Feed costs represent a significant input cost in the cow-calf sector. The majority of the feed energy needed by the cow is used to meet the animal’s ‘maintenance requirements’. During pregnancy, cows may be able to reprioritize their energy use, which allows the cow to use less energy to maintain herself, and divert more towards the growing calf.
Better understanding maintenance requirements and energy metabolism in the mature cow may lead to the development of management and nutritional approaches that improve feed efficiency of cows.
Rangeland, or range, can perform a number of valuable functions for both the livestock industry as well the general public. Rangeland is defined as land that supports indigenous or introduced vegetation that is either grazed or has the potential to be grazed and is managed as a natural ecosystem. By evaluating its health, cattle producers can manage their grazing lands for optimal, sustainable forage production.
The benefits of maintaining healthy rangeland for livestock producers include:
- Lower feed costs
- Renewable and reliable source of forage production
- Stability of forage production during drought
- Greater flexibility and efficiency for alternate grazing seasons (fall or winter)
- Lower maintenance costs like weed control
- Does not require the input of inorganic fertilizers and other soil amedments and additives
- Reduced concern for noxious weeds
This article written by Dr. Reynold Bergen, BCRC Science Director, originally appeared in the October 2013 issue of Canadian Cattlemen magazine and is reprinted with permission.
Canada’s new voluntary Code of Practice for the Care and Handling of Beef Cattle was released on September 6. The code (available at www.nfacc.ca) lays out guidelines pertaining to everyday beef cattle production practices. Like the 1991 version, the new code includes both should-do’s (recommendations) and must-do’s (requirements).The code was developed with input from cattle producers, industry stakeholders, veterinarians, researchers, government agencies, and the Canadian Federation of Humane Societies. A notable change in the new code relates to pain management when castrating and dehorning. This reflects two decades of change in society and the tremendous amount of research into these practices.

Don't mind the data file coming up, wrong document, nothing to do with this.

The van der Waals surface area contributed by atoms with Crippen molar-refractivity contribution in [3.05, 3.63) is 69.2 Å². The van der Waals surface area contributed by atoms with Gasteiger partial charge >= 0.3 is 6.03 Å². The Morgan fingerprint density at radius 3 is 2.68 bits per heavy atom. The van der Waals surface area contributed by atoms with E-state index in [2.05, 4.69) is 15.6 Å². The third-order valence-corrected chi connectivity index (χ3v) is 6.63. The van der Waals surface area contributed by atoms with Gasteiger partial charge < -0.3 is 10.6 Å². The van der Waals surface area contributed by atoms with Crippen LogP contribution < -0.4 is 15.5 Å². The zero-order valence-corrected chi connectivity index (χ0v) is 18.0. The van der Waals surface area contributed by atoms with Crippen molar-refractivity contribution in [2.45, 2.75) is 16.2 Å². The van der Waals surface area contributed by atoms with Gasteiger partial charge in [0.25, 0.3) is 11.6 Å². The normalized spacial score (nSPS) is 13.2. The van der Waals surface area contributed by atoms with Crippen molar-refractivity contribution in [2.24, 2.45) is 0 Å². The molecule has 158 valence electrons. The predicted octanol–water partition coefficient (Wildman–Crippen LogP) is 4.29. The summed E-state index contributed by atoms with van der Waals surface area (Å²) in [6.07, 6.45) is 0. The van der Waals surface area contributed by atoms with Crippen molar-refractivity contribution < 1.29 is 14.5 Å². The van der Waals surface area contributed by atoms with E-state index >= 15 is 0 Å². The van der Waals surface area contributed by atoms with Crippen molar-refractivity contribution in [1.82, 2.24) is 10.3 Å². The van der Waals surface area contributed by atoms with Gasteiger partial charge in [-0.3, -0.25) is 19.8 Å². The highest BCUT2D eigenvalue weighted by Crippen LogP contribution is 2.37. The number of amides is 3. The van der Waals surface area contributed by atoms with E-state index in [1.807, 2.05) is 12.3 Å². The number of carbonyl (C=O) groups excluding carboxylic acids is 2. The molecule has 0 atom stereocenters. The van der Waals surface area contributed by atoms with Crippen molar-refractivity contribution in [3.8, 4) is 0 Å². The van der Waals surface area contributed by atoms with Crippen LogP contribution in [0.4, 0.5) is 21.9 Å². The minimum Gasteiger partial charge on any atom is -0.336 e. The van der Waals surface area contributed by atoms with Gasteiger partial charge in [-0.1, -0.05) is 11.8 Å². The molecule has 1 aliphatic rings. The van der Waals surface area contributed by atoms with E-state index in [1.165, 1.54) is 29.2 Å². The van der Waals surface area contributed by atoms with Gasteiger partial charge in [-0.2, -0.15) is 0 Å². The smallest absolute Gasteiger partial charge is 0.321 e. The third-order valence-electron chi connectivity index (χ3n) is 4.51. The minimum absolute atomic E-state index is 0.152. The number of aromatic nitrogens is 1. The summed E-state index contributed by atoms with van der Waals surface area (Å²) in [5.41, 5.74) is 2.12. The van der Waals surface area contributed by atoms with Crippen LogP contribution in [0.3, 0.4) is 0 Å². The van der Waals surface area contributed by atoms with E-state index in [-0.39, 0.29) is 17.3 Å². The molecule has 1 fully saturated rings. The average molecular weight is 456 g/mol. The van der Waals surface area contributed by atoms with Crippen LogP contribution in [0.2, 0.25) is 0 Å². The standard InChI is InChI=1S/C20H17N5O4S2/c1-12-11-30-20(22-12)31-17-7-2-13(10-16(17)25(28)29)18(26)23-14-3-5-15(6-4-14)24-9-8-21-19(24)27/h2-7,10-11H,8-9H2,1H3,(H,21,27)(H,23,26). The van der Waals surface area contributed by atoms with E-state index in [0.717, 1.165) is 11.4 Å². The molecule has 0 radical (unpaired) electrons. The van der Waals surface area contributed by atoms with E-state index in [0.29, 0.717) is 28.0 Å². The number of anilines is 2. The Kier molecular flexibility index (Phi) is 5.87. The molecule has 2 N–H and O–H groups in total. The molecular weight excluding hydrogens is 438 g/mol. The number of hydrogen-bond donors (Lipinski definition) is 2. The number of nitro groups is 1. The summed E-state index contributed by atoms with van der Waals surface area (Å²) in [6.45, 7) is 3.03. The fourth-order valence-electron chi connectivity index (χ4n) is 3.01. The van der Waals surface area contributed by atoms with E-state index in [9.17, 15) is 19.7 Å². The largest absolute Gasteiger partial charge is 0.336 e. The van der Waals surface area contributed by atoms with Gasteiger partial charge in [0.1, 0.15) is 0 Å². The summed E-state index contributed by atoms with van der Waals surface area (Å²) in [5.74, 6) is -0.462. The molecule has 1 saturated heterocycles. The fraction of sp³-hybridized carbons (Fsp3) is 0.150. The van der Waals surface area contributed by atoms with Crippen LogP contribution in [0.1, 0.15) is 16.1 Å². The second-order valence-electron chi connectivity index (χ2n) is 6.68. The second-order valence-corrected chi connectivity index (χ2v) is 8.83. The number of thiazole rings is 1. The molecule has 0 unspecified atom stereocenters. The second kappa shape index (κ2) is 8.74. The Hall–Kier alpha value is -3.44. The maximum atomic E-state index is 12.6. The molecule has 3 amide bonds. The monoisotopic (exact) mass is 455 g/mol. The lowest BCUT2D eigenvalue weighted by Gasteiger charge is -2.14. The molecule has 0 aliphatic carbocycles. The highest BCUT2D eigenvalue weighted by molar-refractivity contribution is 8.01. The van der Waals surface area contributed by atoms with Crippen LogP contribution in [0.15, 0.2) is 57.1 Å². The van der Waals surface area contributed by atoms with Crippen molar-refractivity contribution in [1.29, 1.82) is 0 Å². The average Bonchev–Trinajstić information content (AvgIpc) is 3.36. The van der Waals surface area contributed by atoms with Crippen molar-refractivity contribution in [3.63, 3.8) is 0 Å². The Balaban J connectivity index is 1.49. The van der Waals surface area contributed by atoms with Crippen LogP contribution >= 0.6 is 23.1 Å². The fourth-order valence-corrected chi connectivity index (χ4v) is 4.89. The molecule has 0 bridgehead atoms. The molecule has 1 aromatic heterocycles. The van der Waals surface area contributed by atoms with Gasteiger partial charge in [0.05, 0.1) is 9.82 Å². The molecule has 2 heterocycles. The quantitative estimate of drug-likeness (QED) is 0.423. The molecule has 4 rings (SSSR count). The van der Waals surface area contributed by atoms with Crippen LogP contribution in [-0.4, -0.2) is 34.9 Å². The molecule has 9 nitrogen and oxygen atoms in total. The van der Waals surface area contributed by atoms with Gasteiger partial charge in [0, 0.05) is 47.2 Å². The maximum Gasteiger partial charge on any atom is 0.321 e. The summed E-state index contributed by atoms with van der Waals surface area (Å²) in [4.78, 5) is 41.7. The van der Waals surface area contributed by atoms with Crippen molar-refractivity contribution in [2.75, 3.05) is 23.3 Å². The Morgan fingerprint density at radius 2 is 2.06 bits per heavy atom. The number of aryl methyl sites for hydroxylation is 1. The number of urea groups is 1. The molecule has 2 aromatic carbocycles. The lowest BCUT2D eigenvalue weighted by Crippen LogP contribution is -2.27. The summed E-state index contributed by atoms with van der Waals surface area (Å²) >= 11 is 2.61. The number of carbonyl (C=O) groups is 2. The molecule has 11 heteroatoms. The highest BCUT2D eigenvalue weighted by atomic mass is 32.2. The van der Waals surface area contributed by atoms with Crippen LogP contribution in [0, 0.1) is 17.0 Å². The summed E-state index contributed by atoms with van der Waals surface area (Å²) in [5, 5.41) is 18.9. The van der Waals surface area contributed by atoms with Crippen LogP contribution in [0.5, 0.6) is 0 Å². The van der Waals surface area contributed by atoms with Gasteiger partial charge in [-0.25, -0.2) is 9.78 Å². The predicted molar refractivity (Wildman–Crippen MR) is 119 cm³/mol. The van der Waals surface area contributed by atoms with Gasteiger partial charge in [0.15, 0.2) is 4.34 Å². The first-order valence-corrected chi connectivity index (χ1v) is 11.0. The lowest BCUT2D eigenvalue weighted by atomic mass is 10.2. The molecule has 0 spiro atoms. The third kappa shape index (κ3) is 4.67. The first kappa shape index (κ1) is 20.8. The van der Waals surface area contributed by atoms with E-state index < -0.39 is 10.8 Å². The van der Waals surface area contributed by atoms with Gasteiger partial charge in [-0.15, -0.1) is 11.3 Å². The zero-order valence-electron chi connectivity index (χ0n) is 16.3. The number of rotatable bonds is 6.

Editor’s note: Markets appear favorable for retained ownership of calves this year. By retaining ownership, producers can reap the benefits of a genetic selection program and other investments made in calves, such as the use of low-stress weaning techniques. Risk management is advised to producers that retain ownership.
Read on for details of the economics in an article written by Brian Perillat, Canfax Manager/Senior Analyst, which originally appeared in the October 4, 2013 issue of the Canfax Weekly Market Outlook and Analysis (available to Canfax subscribers). It is reprinted with permission.
Although calf and feeder prices have been quite strong so far this fall, generally $5-$15/cwt stronger than a year ago, a bullish tone in the cattle futures markets and a bearish tone in the feed market has producers looking at the opportunity to background or retain ownership of their calves. Continue reading
Traditional wisdom holds that an animal’s genetics and the environment it lives in can both affect feed efficiency (and other traits). In contrast, an animal’s genes do not directly influence the environment, and the environment does not directly influence an individual’s genes. Genetic influences are passed on from parents to offspring, while environmental influences are not.
There is growing evidence that the situation is not that straightforward; in some cases the environment may have a direct impact on the expression of an individual’s genes. This environmental impact might also be inherited, and is called epigenetics. Continue reading